US imminent intervention in Mexico


What does a US military intervention in Mexico imply?

The resolution calls for the military use of force against those persons, organizations, or foreign nations that are responsible for trafficking fentanyl and its derivatives.

A resolution of the United States Congress proposes the military use of force against several Mexican cartels for “being responsible for trafficking fentanyl and fentanyl-related substances “ in the neighboring country. 

The document with the proposal for ‘Authorization for the Use of Military Force to Combat, Attack, Resist, Locate, Eliminate and Limit Influence” or by its acronym in English ”AUMF CARTEL Influence Resolution”, would allow President Joe Biden the use of “necessary” force with those who have violated the Controlled Substances Act of the United States. 

“The President is authorized to use all necessary and appropriate force against those foreign nations, foreign organizations, or foreign persons affiliated with foreign organizations” that have attempted to introduce and traffic fentanyl or associated substances, the document read.

The joint resolution includes among its priority objectives the main organized crime organizations in Mexico, such as:

  • The Sinaloa Cartel.
  • The Jalisco New Generation Cartel (CJNG)
  • The Gulf Cartel.
  •  Los Zetas cartel.
Mexican cartels have identified themselves as the main traffickers of fentanyl Photo: Cuartoscuro
  • Northeast Cartel.
  • Juarez cartel.
  • Tijuana cartel.
  • Beltrán-Levya cartel.
  • The Michoacan Family, also known as The Knights Templar.

Among the motivations that led to this decision is that fentanyl and its derivatives ” kill approximately 80,000 Americans each year and is the leading cause of death among American men between the ages of 18 and 45.” 

Organized crime generates instability on the border with Mexico Photo: Cuartoscuro

In addition to identifying the CJNG and the Sinaloa Cartel, they are not only the main suppliers of the drug , they also create instability on the border with Mexico due to the constant armed conflicts that occur between them.

On the other hand, they also considered that in 2019, the National Guard had to let go of Ovidio Guzmán, son of “Chapo” Guzmán, after being arrested in Sinaloa for the wave of violence that the cartel unleashed in the famous “Culiacanazo”  .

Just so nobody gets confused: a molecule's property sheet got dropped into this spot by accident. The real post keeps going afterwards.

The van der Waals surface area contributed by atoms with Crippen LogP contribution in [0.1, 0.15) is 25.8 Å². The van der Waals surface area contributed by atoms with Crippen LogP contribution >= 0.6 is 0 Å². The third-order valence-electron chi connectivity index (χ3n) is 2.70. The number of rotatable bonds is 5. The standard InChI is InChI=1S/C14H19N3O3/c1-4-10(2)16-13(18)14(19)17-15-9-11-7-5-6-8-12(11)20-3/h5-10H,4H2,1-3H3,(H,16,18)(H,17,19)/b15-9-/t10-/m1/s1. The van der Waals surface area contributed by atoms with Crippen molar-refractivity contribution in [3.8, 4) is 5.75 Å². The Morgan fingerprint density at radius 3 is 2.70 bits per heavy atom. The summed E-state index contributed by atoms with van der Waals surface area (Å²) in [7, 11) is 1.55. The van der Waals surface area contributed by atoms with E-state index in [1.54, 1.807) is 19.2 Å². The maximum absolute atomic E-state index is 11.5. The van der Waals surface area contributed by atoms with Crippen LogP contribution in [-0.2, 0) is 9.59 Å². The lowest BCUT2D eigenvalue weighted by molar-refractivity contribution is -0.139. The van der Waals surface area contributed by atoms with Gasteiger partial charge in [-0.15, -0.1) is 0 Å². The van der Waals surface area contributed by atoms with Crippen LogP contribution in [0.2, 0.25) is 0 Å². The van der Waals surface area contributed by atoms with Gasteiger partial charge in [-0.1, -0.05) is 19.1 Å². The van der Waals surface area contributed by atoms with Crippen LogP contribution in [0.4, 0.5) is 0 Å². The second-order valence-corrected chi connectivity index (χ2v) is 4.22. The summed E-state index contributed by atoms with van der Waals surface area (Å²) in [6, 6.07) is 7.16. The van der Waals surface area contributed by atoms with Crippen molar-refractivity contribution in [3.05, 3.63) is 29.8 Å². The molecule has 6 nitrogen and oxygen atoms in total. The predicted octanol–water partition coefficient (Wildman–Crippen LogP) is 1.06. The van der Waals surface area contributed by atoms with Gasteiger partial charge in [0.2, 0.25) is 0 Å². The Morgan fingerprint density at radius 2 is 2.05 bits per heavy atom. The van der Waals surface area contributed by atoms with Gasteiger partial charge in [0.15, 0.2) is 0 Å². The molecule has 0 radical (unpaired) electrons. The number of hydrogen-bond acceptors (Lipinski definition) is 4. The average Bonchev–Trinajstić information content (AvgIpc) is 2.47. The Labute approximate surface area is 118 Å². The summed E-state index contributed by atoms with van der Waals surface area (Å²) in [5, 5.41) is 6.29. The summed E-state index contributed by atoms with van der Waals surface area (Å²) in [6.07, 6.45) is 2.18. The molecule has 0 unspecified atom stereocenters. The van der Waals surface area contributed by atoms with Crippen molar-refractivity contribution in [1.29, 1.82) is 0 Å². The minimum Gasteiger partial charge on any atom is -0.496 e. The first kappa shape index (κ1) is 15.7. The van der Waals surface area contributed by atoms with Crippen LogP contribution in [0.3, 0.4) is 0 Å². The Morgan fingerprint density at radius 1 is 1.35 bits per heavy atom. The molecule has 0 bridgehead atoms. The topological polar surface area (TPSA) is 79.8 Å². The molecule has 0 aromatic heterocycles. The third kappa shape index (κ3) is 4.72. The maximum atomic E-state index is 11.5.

“Mexican cartels have repeatedly fired on law enforcement and the national guard stationed along the US-Mexico border,” the document detailed. 

A long list of suggestions of unilateral US government intervention in the face of the failure of Mexican authorities to stem the flow of narcotics across the border has accumulated over the past few years. President Donald Trump and his advisers considered the possibility of intervening in Mexican territory to exterminate the Mexican cartels with a forceful blow, an idea that was rejected by the US military leadership for implying the violation of the sovereignty of an allied country. General Glen D. VanHerck, commander of the Northern Command, stated on March 16, 2021, that he estimated that the cartels controlled around a third of Mexican territory. In recent times,

Although it sounds like a solid and impressive plan, US military intervention would not be a solution to the crisis of violence that Mexico is going through, but would very likely aggravate it. US soldiers are especially incompetent in conducting counter-insurgency and anti-terrorism operations, with Vietnam, Iraq, and Afghanistan being their biggest failures. Additionally, it is delusional to think that the North Americans will be able to achieve with an expeditionary force what the Mexican government has not achieved by deploying 600,000 elements in the last 15 years, approximately 50% being soldiers/sailors and the rest state and municipal police.

If the Mexican government tried to resist using its armed forces, the American troops would go into combat with an overwhelming advantage. An air campaign like the one executed in the 1991 Gulf War that combines aircraft and missiles could decimate all Mexican battalions, regiments, and magazines in less than 48 hours.

Mexico lacks countermeasures for US air superiority. The 401 Squadron of the Mexican Air Force has only a handful of F-5 aircraft in museum condition and the Artillery Weapon does not have a single piece of anti-aircraft artillery.

The only hope of survival for the Mexican troops is to disperse and use irregular tactics (guerrilla, sabotage, etc.). However, no army can fight without supplies. Without a logistical resupply structure, units will slowly surrender to the Americans or ally with the cartels.

Even if the entire Mexican defense budget is poured overnight into building capabilities to resist an invasion, buying new equipment and building capabilities takes decades. Assuming that new combat aircraft and S-400 anti-aircraft missiles are purchased by 2030, the doctrine would still have to be written on how to use them and train soldiers to occupy them.

The remaining problem is the drug prohibition policy. If drugs were legal, their production, transportation, and sale would be the same as any other product. Being illegal, violence becomes a legitimate control strategy in said market.

The war against drug trafficking is a war against geography (many of these substances grow naturally in semi-desert and tropical climates) and against pleasure (the most fundamental criterion with which human beings make decisions, pleasure/pain). And the Americans themselves know that every war against pleasure begins with a loss. Alcohol prohibition failed miserably in the US because where there is demand, there will always be someone willing to supply it.

Let’s abandon collective suicide, the decriminalization of drugs would take that market out of criminal hands to put it in the hands of businessmen. The ban is untenable.


Mexico Daily Post